• We had to restore from a backup today after a failed software update. Backup was from 0000 EDT and restored it at 0800 EDT so we lost about 8hrs. Today is 07/20/2024. More info here.

Today's article is kind of a follow-up to a previous article...

KGIII

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If you're familiar with Arlo Guthrie's song "Alice's Restaurant" then you'll remember how he went down to the draft board and proceeded to jump up and down on the table saying how he wanted to kill. Alas, his conviction for littering was enough to put him on the Group W bench.

Anyhow, sometimes there's just a process that needs to be killed. It happens and we kill processes to put them out of their misery. It's just the humane thing to do!

This can be a pretty complicated subject. So, I did what I could to make it easy. We only directly cover two different commands. First, we ask the process to die gracefully. If it refuses to die, we get out the hammer and kill the process without any finesse at all.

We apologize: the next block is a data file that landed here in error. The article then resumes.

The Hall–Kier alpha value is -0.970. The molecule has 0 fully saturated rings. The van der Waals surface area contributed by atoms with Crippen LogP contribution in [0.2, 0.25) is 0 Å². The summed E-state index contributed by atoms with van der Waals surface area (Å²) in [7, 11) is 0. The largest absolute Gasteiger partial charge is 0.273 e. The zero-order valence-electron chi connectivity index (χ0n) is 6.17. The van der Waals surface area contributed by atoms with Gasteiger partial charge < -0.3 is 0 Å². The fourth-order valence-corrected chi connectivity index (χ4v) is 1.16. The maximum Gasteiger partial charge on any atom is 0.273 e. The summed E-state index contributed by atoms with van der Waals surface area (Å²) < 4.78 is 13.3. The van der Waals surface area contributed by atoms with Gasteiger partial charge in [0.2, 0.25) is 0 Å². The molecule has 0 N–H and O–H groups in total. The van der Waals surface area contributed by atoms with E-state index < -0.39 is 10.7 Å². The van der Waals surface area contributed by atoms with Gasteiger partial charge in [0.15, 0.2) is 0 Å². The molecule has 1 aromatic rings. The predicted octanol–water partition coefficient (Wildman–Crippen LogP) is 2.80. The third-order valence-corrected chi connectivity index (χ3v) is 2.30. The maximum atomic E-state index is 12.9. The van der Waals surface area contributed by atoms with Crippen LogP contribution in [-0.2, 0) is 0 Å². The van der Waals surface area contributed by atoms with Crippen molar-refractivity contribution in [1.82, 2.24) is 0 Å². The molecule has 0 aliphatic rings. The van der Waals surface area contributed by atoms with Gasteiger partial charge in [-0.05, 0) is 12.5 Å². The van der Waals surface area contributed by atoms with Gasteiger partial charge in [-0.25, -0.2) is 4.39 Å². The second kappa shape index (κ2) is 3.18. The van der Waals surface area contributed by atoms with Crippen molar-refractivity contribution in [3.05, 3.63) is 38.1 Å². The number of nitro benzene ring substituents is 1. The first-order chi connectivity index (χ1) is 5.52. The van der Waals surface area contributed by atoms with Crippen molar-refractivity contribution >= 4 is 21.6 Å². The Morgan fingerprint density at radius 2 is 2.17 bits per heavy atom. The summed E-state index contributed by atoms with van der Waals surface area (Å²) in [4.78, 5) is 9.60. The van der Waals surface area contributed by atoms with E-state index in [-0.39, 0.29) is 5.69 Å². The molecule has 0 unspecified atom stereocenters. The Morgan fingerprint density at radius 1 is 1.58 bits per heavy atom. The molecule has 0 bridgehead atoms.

There are a zillion ways to kill processes. In this case, we're sending signals manually through the terminal. They can be killed in a variety of ways, including through your GUI task manager. There are also a whole list of signals you can send. I did not cover those.

If you didn't catch the first article and don't know what a PID is, you can consider this article a bit of a prequel:


That'll get you started. The two I use most are 'ps aux' and 'pgrep'. I don't think all that many people use pgrep as it's seldom mentioned. The great thing about killing processes by using their PID is that each process has its own PID.
 

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